As I thought all the other brassicas in this bed had succumbed to club root I decided to dig out the root of this cauliflower and see if it had any signs of club root. It took a little bit of digging up a sign that it probably wasn’t affected.
Cauliflower Aalsmeer  Root 15 April 2017
Looking at the root it's clear that the plant didn’t have club root and as the picture shows the root looks healthy enough with no bulbous parts which are the tell-tale signs of the disease.

So, I’m not sure now whether this bed is affected by club root or not. Most of the varieties we grow are club root resistant ones but the choice of varieties is limited and I like to try something different for a change.  Maybe Aalsmeer has some club root resistance or maybe only part of the bed is affected by the disease or even better it was the winter weather that affected the plants and not club root at all. I might try brassicas again in this bed before dismissing it entirely for brassicas. I'll certainly be checking the remaining cauliflower plants roots when digging them out in a few weeks time.

Wednesday, 19 April 2017

It's Still Getting Colder

It never got very warm at all on Easter Monday or Tuesday although in any brief spells of afternoon sunshine it didn't feel too bad. Overnight into Tuesday morning the temperature dropped to 0.9°C so we'll have had a little bit of ground frost around dawn. It also meant that Tuesday was the coldest day of the month based on average daily temperatures with 7.0°C or 44.6°F.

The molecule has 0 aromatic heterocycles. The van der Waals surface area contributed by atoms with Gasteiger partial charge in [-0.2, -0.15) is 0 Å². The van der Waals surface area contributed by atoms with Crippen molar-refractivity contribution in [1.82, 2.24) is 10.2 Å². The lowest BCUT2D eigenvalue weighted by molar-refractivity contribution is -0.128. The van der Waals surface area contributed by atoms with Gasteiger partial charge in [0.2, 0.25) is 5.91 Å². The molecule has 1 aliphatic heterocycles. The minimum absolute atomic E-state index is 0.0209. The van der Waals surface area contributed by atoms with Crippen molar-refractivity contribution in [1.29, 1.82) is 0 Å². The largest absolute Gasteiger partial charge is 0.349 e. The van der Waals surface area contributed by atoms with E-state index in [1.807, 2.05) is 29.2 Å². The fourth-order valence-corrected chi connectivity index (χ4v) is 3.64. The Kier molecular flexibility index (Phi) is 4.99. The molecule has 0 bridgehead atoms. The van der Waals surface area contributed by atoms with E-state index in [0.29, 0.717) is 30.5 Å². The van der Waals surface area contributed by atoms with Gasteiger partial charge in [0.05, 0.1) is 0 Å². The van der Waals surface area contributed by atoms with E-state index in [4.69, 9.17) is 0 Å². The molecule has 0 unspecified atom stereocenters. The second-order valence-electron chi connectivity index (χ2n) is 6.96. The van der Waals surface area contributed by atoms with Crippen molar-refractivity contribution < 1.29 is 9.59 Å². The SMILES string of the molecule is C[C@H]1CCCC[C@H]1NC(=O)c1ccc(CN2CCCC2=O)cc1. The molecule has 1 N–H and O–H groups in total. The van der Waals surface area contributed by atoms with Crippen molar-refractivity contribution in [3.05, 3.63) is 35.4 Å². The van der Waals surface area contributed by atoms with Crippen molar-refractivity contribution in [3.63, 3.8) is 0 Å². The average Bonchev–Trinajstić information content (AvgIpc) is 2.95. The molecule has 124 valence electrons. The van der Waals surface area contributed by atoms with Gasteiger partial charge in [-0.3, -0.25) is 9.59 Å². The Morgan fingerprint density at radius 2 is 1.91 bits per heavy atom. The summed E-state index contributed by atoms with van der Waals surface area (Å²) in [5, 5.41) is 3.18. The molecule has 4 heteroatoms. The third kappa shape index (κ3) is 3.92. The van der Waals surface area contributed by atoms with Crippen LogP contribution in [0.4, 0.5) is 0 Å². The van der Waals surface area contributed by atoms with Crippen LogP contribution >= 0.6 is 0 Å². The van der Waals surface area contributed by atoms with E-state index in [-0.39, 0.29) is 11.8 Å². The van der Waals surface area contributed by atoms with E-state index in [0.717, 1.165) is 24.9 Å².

Temperature & Solar Radiation Records for 18 April 2017
On the plot  plum and pear blossom has been replaced by apple blossom.
Our quince Meeches Prolific has joined in with the apples too.
We hadn't visited the plot for about a week which is unusual for us at this time of the year. The grass paths had grown long since the last visit and were in need of strimming before they got completely out of control.

While I strimmed the paths and cultivated a couple more beds Sue planted more potatoes and onion sets. 
We're now planning where to sow parsnips and carrots. I think we have some beds dug over but they need covering with weed control fabric. 
Our beds have dried out a lot through April and it’s a while since we had any decent rainfall. It won’t be long now before they become too dry to cultivate without a drop of rain.

Monday, 17 April 2017

What's This In My Tomato Seedlings?

The weather was fairly typical of a Bank Holiday. It was dull and cloudy for most of the day with a bit of drizzly rain on and off throughout the day. This turned into more persistent rain in the evening.
Temperature & Rainfall for 16 April 2017
I'm always behind everyone else when it comes to sowing tomato seeds. I sowed some a week ago now on 10 April and they went into our indoor growlight to germinate. Some only took four days to germinate and they are growing away well.
Tomato Seedlings Sungold & Gardener's Delight
Sungold were the first variety to pop their leaves through the compost followed a day later by Gardener's Delight. However, a variety called Golden Crown are taking a little bit longer to germinate but I've spotted an imposter amongst them.